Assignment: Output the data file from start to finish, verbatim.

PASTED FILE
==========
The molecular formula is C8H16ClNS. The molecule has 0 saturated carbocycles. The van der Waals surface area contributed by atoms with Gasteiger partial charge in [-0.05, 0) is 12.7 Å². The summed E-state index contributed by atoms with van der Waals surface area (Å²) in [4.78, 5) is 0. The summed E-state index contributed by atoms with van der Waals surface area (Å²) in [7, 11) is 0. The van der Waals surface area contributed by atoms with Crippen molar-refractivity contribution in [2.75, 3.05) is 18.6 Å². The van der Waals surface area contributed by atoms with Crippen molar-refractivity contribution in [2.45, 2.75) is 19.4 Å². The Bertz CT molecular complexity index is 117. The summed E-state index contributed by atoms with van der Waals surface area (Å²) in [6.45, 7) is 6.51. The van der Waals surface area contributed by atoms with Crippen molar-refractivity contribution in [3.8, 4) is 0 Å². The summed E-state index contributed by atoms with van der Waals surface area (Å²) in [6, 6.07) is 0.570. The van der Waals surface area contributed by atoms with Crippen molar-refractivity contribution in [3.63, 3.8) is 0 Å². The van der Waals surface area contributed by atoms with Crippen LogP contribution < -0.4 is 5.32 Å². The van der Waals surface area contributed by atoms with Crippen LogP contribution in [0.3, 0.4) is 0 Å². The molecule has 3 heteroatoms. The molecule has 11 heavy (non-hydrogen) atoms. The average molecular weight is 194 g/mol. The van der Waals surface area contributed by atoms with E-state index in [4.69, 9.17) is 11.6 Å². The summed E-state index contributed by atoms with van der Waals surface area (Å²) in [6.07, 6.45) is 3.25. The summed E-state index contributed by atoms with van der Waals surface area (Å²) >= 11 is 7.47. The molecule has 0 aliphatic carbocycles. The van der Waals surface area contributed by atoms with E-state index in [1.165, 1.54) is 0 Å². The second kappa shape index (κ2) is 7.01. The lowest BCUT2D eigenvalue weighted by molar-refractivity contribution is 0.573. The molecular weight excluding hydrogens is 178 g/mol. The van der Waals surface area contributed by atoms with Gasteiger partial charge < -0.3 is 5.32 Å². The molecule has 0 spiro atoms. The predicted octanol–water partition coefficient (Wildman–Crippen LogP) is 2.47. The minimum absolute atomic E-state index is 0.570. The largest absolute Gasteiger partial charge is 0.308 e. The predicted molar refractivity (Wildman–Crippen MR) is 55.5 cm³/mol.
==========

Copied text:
The molecular formula is C8H16ClNS. The molecule has 0 saturated carbocycles. The van der Waals surface area contributed by atoms with Gasteiger partial charge in [-0.05, 0) is 12.7 Å². The summed E-state index contributed by atoms with van der Waals surface area (Å²) in [4.78, 5) is 0. The summed E-state index contributed by atoms with van der Waals surface area (Å²) in [7, 11) is 0. The van der Waals surface area contributed by atoms with Crippen molar-refractivity contribution in [2.75, 3.05) is 18.6 Å². The van der Waals surface area contributed by atoms with Crippen molar-refractivity contribution in [2.45, 2.75) is 19.4 Å². The Bertz CT molecular complexity index is 117. The summed E-state index contributed by atoms with van der Waals surface area (Å²) in [6.45, 7) is 6.51. The van der Waals surface area contributed by atoms with Crippen molar-refractivity contribution in [3.8, 4) is 0 Å². The summed E-state index contributed by atoms with van der Waals surface area (Å²) in [6, 6.07) is 0.570. The van der Waals surface area contributed by atoms with Crippen molar-refractivity contribution in [3.63, 3.8) is 0 Å². The van der Waals surface area contributed by atoms with Crippen LogP contribution < -0.4 is 5.32 Å². The van der Waals surface area contributed by atoms with Crippen LogP contribution in [0.3, 0.4) is 0 Å². The molecule has 3 heteroatoms. The molecule has 11 heavy (non-hydrogen) atoms. The average molecular weight is 194 g/mol. The van der Waals surface area contributed by atoms with E-state index in [4.69, 9.17) is 11.6 Å². The summed E-state index contributed by atoms with van der Waals surface area (Å²) in [6.07, 6.45) is 3.25. The summed E-state index contributed by atoms with van der Waals surface area (Å²) >= 11 is 7.47. The molecule has 0 aliphatic carbocycles. The van der Waals surface area contributed by atoms with E-state index in [1.165, 1.54) is 0 Å². The second kappa shape index (κ2) is 7.01. The lowest BCUT2D eigenvalue weighted by molar-refractivity contribution is 0.573. The molecular weight excluding hydrogens is 178 g/mol. The van der Waals surface area contributed by atoms with Gasteiger partial charge < -0.3 is 5.32 Å². The molecule has 0 spiro atoms. The predicted octanol–water partition coefficient (Wildman–Crippen LogP) is 2.47. The minimum absolute atomic E-state index is 0.570. The largest absolute Gasteiger partial charge is 0.308 e. The predicted molar refractivity (Wildman–Crippen MR) is 55.5 cm³/mol.